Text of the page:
Why Give...

The opportunity to give someone their mother back is rare and priceless, never pass up such an opportunity.

Thursday, April 22, 2010

Necklace of Hope

We have drawn a lucky winner....

Corinne! Please send me an email to candace at wwhi dot org and we'll get you set up with your free necklace! Thanks everyone for entering.

Corinne said...

I would choose the "hope" necklace. I think it's really cute and love the message.

Wednesday, April 21, 2010

KSL 5 Coverage of WWHI Mother's Day Campaign

Video Courtesy of

Giving on Faith

By Carri Hulet

My voluntary job with WWHI is to raise money. We need it, and someone's gotta do it, so I'm thankful for a truly amazing group of volunteers that have rallied to make it happen. But it's hard at first. We are getting off the ground and I freely admit that I dream of the day when we will have years of evidence and experience behind us to show that WWHI's efforts actually do decrease maternal mortality in the most dire circumstances. I know that will happen, and someday we will have to do less begging and cajoling, less "leveraging" of friendships, and with any luck we will have more to offer our supporters than the proverbial warm fuzzies and a virtual bear hug.

Perhaps. Perhaps there will be some things that get easier. But even as I play out my fantasies of fatter times ahead, I can't help but be grateful for the privilege of being one of the first to ask when the giver has no less noble motivation than sheer generosity and kindness. When we ask someone to help us do something we can't prove we will do, the offering in return is nothing short of sacred.

Today, we feel the weight of every donated coin; the sacrifice of every volunteer hour. As we plan out our research efforts this summer, then look ahead in the future to building a school, recruiting trainers, and educating and supporting the student practitioners, we feel bound to spend every dollar in a way that does honor to the hope with which it was given.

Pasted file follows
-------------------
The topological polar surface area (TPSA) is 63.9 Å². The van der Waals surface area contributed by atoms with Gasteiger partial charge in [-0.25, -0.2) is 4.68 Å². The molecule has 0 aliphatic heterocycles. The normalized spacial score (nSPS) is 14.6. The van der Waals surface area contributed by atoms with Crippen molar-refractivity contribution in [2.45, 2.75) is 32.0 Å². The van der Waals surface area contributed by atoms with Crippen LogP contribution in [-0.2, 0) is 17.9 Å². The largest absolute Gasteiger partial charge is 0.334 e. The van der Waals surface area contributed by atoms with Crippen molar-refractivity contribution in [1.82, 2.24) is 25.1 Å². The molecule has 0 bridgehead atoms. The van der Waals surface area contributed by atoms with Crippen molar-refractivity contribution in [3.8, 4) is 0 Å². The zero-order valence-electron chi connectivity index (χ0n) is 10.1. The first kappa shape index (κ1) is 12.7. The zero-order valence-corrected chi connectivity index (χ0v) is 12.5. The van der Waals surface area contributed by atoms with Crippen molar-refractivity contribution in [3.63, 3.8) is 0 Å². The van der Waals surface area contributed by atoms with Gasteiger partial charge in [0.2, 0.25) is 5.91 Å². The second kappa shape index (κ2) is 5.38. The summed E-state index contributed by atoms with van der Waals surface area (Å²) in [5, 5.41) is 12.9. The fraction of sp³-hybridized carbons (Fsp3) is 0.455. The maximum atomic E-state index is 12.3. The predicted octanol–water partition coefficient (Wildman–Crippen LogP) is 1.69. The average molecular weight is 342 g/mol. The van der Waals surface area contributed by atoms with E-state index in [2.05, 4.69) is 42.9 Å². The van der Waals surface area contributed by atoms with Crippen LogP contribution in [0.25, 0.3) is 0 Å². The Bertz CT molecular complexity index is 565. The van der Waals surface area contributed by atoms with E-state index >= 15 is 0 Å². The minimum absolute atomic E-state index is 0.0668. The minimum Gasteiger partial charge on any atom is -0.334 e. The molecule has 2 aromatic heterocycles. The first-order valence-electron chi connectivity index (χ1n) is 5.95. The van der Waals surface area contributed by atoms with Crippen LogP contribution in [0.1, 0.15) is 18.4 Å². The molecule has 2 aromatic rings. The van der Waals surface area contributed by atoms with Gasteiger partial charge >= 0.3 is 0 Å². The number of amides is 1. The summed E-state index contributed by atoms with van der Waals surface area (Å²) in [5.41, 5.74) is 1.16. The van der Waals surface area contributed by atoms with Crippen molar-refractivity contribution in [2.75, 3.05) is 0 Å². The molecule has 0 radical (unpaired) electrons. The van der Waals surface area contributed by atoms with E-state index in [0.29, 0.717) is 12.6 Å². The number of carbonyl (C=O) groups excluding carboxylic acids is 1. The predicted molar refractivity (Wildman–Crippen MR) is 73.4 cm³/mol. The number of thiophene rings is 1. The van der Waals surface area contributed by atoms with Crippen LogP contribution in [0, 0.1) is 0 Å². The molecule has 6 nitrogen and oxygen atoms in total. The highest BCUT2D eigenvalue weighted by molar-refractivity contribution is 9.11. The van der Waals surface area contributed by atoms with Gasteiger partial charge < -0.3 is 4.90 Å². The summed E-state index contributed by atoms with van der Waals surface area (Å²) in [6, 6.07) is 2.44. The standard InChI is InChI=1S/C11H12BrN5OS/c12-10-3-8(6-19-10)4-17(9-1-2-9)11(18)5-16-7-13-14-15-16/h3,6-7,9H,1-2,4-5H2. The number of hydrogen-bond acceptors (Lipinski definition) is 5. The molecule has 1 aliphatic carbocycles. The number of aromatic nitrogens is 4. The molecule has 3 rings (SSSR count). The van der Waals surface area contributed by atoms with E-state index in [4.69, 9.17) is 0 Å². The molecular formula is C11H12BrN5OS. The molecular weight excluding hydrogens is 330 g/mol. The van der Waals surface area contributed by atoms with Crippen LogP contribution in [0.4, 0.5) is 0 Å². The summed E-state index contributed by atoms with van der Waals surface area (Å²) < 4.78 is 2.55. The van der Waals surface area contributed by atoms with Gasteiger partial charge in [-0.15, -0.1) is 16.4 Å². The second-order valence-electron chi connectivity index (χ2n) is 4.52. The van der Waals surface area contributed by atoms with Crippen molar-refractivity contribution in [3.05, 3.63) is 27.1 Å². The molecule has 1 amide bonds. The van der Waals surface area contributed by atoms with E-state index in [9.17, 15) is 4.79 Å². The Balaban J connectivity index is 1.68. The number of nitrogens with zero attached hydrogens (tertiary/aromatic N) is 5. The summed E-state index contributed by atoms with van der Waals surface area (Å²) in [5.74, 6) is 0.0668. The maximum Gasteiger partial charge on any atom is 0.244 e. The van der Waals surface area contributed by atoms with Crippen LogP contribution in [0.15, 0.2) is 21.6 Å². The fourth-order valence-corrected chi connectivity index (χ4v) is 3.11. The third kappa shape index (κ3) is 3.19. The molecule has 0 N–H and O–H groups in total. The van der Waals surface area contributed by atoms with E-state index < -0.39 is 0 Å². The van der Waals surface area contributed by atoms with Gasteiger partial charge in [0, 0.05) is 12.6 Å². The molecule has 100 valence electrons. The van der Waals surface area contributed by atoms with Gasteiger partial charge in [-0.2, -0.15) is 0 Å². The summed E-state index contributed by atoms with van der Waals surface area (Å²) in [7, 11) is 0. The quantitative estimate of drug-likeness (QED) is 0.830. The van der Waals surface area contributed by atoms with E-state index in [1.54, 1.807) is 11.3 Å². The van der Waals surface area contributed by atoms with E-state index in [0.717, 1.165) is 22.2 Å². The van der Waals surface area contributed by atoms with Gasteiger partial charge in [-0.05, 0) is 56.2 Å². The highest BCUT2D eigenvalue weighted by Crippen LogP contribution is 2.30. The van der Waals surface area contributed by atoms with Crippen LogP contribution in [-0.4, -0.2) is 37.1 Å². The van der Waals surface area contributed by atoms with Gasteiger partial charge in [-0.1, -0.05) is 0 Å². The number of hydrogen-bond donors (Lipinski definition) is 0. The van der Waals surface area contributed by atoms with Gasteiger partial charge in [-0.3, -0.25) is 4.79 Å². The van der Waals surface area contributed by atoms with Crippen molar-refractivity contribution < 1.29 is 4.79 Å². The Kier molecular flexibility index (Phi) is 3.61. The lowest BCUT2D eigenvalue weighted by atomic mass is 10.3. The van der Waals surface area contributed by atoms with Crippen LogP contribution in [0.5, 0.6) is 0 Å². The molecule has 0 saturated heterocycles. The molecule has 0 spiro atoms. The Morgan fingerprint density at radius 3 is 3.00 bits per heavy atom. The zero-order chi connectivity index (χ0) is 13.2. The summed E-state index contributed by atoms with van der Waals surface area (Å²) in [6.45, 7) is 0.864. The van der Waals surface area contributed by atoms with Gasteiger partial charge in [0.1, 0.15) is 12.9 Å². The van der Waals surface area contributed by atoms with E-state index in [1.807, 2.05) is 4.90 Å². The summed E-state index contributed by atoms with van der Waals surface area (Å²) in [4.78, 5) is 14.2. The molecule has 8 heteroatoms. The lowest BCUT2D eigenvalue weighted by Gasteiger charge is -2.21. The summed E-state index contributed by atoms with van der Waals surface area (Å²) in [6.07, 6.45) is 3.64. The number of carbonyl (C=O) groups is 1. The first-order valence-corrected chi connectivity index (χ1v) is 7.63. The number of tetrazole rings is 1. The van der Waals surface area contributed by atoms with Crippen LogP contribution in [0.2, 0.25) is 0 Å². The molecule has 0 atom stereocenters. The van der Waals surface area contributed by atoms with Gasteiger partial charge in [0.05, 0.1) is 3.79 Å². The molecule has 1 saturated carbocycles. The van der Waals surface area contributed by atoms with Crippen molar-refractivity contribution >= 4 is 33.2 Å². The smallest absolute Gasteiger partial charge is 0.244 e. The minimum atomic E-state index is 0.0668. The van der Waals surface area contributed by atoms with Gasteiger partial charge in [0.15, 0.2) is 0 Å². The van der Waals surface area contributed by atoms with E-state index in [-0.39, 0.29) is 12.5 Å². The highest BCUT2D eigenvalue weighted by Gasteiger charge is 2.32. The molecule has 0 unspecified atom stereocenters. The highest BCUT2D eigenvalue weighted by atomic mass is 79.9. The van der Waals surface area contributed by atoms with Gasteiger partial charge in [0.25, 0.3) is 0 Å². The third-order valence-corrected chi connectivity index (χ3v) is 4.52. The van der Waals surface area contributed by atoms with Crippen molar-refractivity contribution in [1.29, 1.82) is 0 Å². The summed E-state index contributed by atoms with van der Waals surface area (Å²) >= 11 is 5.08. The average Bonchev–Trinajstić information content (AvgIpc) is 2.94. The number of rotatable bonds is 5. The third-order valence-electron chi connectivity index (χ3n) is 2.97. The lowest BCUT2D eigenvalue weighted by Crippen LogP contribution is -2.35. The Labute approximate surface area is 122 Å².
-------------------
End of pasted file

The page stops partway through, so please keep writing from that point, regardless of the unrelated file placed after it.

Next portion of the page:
In a way, I feel our donors are showing the same kind of faith and confidence in us that every mother shows as she invests early in the potential of her children. Thanks moms. And thanks donors. We'll do you proud.

Monday, April 19, 2010

WWHI Donate...

By now many of you realize the Women's World Health Initiative has launched a Mother's Day campaign to help bring awareness and raise money for our cause as well as provide the opportunity to give your mother a thoughtful gift this Mother's Day. For those of you not in the know about this special campaign I suggest you check our to learn more. If you have any questions about donating or how you can support WWHI email

Sunday, April 18, 2010

Societal Integration

Paternalism has become a "vogue" word within the nonprofit world. In the nonprofit setting, paternalism is always used when describing people from a wealthy, familiar culture, making decisions of what is right or good for another people or culture. This is always a difficult balance for organizations that are run by people who care and want to help, but forget to ask the stakeholders (those for whom the initiative is intended to help) what it is that they need/want. This integration of stakeholder needs with providers' resources is what ensures sustainability and change.